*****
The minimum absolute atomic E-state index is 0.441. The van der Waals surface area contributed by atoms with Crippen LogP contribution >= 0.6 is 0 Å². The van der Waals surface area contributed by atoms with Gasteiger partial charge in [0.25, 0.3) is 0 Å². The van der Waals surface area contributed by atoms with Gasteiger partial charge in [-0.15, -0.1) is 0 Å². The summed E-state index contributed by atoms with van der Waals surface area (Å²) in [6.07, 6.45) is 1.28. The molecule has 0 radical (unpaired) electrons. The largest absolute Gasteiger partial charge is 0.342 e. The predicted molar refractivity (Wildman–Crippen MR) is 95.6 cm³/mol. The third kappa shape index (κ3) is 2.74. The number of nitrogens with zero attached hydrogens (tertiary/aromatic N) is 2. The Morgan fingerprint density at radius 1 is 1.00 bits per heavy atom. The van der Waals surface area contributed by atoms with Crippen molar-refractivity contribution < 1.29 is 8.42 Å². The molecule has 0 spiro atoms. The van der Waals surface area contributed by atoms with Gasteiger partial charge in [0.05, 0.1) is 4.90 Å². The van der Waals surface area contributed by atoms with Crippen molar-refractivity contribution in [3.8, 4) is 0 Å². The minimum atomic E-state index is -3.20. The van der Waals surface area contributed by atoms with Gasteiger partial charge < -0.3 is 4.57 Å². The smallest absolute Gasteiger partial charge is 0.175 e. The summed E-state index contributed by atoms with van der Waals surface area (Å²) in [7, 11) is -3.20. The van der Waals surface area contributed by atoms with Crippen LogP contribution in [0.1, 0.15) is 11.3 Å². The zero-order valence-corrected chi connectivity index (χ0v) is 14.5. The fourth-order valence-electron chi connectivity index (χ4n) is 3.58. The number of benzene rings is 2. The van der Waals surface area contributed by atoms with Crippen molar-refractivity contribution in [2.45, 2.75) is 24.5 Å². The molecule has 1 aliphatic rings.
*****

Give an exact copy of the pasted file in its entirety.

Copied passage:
The minimum absolute atomic E-state index is 0.441. The van der Waals surface area contributed by atoms with Crippen LogP contribution >= 0.6 is 0 Å². The van der Waals surface area contributed by atoms with Gasteiger partial charge in [0.25, 0.3) is 0 Å². The van der Waals surface area contributed by atoms with Gasteiger partial charge in [-0.15, -0.1) is 0 Å². The summed E-state index contributed by atoms with van der Waals surface area (Å²) in [6.07, 6.45) is 1.28. The molecule has 0 radical (unpaired) electrons. The largest absolute Gasteiger partial charge is 0.342 e. The predicted molar refractivity (Wildman–Crippen MR) is 95.6 cm³/mol. The third kappa shape index (κ3) is 2.74. The number of nitrogens with zero attached hydrogens (tertiary/aromatic N) is 2. The Morgan fingerprint density at radius 1 is 1.00 bits per heavy atom. The van der Waals surface area contributed by atoms with Crippen molar-refractivity contribution < 1.29 is 8.42 Å². The molecule has 0 spiro atoms. The van der Waals surface area contributed by atoms with Gasteiger partial charge in [0.05, 0.1) is 4.90 Å². The van der Waals surface area contributed by atoms with Crippen molar-refractivity contribution in [3.8, 4) is 0 Å². The minimum atomic E-state index is -3.20. The van der Waals surface area contributed by atoms with Gasteiger partial charge < -0.3 is 4.57 Å². The smallest absolute Gasteiger partial charge is 0.175 e. The summed E-state index contributed by atoms with van der Waals surface area (Å²) in [7, 11) is -3.20. The van der Waals surface area contributed by atoms with Crippen LogP contribution in [0.1, 0.15) is 11.3 Å². The zero-order valence-corrected chi connectivity index (χ0v) is 14.5. The fourth-order valence-electron chi connectivity index (χ4n) is 3.58. The number of benzene rings is 2. The van der Waals surface area contributed by atoms with Crippen molar-refractivity contribution in [2.45, 2.75) is 24.5 Å². The molecule has 1 aliphatic rings.